In a hushed room with pastel green walls, a white-haired woman asks: "Does the Alzheimer's patient feel pain for the last year or so?"
This August afternoon, the couples seated at the long table turn to Kramer, with Tiffany. He pauses, then begins in a diplomatic manner.
"For me, it's not about pain," he says. "It's about quality of life."
Today's topic at the Alzheimer's Support Network early-stage group meeting is a difficult one: end-of-life planning.
"These tend to be very real conversations that are filled with both joy and profound sadness," said Clarke Pollard, executive director of the network. "The discussion will be, 'This will probably be the last trip we take to Brazil, or to Seattle, because it's getting harder.' "
Alzheimer's disease affects about 5.3 million Americans. There is no way to prevent it, no cure for it and no way to slow its progress.
Kramer falls among the roughly 4 percent with the disease who are younger than 65. Among the support network members at the table, Kramer is younger than most.
He and Tiffany began coming to meetings a year after moving to Naples. Kramer didn't go in with the intention of becoming a leader, or a board member, but it didn't take long for him to garner respect. As other members turned to him for guidance, that familiar feeling of esteem returned, one he didn't realize he had missed.
In many ways, the scrupulous physician inside Kramer has softened. He cries more easily, drives more passively, forgives more quickly.
But he faces the future like the doctor he is. Matter-of-fact. Self-aware. Even clinical.
He understands the erosion to come, fears that the breakdown of his mind and body will become a burden to his wife.
"You can't feed yourself, you can't take care of your bowels and bladder, you can't bathe yourself, you can't do anything," Kramer tells the room. "That kind of dependency upon others without being able to enjoy what makes us human, to me, takes away the quality of life.
"I don't want to live that way," he says.
What he wants is the option to end his life when he believes the time has come, he says, despite realizing how difficult it will be to know the right moment.
A few members nod. One woman, whose husband has the disease, begins to cry.
"I think you're very brave," Christine Kriss says. "But I feel for your wife, too, because I'm in that position. But you deserve to live your life."
As the afternoon wanes, Tiffany suggests a lighter topic next time: what unexpected benefits there are in the midst of such sorrow.
• • •
Flip-flops are flung about at every entrance to the Kramers' home. Inside, spotless countertops and tile floors give it a model-home feel, tidy and cool.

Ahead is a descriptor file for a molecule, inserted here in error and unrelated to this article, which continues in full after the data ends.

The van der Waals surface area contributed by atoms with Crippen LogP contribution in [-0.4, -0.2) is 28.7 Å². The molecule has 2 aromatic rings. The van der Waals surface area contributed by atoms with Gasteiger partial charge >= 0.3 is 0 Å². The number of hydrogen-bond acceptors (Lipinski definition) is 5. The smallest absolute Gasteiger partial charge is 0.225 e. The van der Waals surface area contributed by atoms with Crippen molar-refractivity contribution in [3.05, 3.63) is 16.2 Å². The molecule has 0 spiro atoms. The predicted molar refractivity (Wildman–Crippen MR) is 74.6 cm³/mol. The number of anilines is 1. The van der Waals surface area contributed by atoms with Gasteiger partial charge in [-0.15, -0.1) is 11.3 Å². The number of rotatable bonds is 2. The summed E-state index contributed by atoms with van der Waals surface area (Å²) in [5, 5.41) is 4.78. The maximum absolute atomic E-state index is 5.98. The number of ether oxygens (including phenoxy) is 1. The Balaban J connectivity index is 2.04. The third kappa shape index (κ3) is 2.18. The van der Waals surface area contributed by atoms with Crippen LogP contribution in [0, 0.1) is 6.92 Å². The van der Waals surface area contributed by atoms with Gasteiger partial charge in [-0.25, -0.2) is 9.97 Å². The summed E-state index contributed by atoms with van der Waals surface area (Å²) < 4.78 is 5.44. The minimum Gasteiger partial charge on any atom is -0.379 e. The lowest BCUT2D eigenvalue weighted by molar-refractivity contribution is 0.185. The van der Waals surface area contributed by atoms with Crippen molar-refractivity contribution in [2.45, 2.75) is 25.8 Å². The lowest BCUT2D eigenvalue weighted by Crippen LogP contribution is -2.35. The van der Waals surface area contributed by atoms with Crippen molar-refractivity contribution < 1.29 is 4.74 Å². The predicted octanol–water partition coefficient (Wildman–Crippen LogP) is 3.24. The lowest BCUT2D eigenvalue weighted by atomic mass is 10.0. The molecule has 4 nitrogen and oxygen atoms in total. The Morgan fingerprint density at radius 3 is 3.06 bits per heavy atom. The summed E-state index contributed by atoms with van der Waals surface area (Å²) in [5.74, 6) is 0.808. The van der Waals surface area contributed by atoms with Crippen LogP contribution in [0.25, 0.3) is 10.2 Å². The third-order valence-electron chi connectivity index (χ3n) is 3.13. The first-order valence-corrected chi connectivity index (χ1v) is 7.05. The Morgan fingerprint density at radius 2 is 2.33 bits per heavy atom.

At first, Taylor refused to acknowledge her dad's condition. Now 17, she has a deepened respect for his commitment to optimism. Nicholas, 21, doesn't like to think about what's ahead.
"I'm constantly, continuously losing my dad now," he said. "There's going to be a date when he's alive and he's not my dad anymore."
Alzheimer's symptoms include the waning of complex language and the inability to recognize things such as a favorite Publix, a familiar front door and, eventually, one's spouse.
"You lose the ability to do everything, in the very end," said Justiz, the neurologist on the board of Kramer's support group. "Think about what you knew as a newborn baby. That's what Alzheimer's will take you down to. It will make you just like a newborn baby."
Kramer still drives sometimes, but the maps come undone in his mind. More and more, Tiffany has become his "accessory brain," his calendar-keeper and guide.
If a conversation splits into multiple threads, Kramer often can't find his way back to the original topic.
"What was I saying?" he'll ask. With a few subtle words, Tiffany will return him to the page he has lost.
What upsets Tiffany the most is the loss of the friendship she and her husband have, like someone wrote down their history, then erased whole parts, only she doesn't know which ones.
Kramer reads thrillers these days, their characters interchangeable. He finds that he has to go further and further back in a book each time he picks it up.
He forgets to drink his coffee while it's hot. He forgets where to find the forks.
"You have no idea how frustrating this is," he said, hands trembling.
Kramer estimates that he's straddling mild to moderate stages of the disease. His dreams, splashy and vivid, confuse him in the instant of waking, and he wonders what was real.
Humor has become a way to cope, as it was in the emergency room. He tries to shrug off the vocabulary flubs ("That's the ice cream on the cake!") and the memories just out of reach. He'd rather laugh about "Alzheimer's Mad Libs" and getting to enjoy the same new things over and over.
On his Facebook page, Living Well with Alzheimer's, Kramer catalogues the complexity of his changing life.
"I am at times embarrassed, but am getting used to the 'I am what I am feeling,' " he wrote in June 2014. "I'm starting to enjoy the tricks my brain plays on me. I laugh at myself rather than cry. It is what it is."
He has been working to commit his "activities of daily living" to muscle memory, a road map for his uncertain future. In the shower, he washes himself in the same order every time, brushes his teeth the same way. When he flosses, each tooth has its turn.
He hopes the motions will return to him even when his mind has mostly gone.
Times researcher Caryn Baird contributed to this report. Contact Claire McNeill at email@example.com or (727) 893-8321. Follow @clairemcneill.